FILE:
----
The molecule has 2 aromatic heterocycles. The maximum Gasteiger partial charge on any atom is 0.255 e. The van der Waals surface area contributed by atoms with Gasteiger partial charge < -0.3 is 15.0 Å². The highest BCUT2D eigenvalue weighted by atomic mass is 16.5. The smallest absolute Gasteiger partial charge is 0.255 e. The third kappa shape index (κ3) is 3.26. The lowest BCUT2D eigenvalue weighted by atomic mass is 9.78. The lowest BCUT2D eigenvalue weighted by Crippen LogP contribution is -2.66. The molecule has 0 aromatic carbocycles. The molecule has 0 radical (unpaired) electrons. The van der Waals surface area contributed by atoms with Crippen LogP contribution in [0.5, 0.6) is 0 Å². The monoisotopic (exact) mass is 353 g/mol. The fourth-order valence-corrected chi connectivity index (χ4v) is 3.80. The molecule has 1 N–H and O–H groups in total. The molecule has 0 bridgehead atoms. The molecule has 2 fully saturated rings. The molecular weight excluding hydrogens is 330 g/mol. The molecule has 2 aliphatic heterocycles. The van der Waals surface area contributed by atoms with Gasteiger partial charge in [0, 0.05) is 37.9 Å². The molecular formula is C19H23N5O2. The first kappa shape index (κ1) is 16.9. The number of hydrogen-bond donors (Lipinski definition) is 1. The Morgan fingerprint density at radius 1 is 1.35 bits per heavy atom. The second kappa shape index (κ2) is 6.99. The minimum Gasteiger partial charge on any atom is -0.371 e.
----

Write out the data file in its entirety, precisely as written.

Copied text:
The molecule has 2 aromatic heterocycles. The maximum Gasteiger partial charge on any atom is 0.255 e. The van der Waals surface area contributed by atoms with Gasteiger partial charge < -0.3 is 15.0 Å². The highest BCUT2D eigenvalue weighted by atomic mass is 16.5. The smallest absolute Gasteiger partial charge is 0.255 e. The third kappa shape index (κ3) is 3.26. The lowest BCUT2D eigenvalue weighted by atomic mass is 9.78. The lowest BCUT2D eigenvalue weighted by Crippen LogP contribution is -2.66. The molecule has 0 aromatic carbocycles. The molecule has 0 radical (unpaired) electrons. The van der Waals surface area contributed by atoms with Crippen LogP contribution in [0.5, 0.6) is 0 Å². The monoisotopic (exact) mass is 353 g/mol. The fourth-order valence-corrected chi connectivity index (χ4v) is 3.80. The molecule has 1 N–H and O–H groups in total. The molecule has 0 bridgehead atoms. The molecule has 2 fully saturated rings. The molecular weight excluding hydrogens is 330 g/mol. The molecule has 2 aliphatic heterocycles. The van der Waals surface area contributed by atoms with Gasteiger partial charge in [0, 0.05) is 37.9 Å². The molecular formula is C19H23N5O2. The first kappa shape index (κ1) is 16.9. The number of hydrogen-bond donors (Lipinski definition) is 1. The Morgan fingerprint density at radius 1 is 1.35 bits per heavy atom. The second kappa shape index (κ2) is 6.99. The minimum Gasteiger partial charge on any atom is -0.371 e.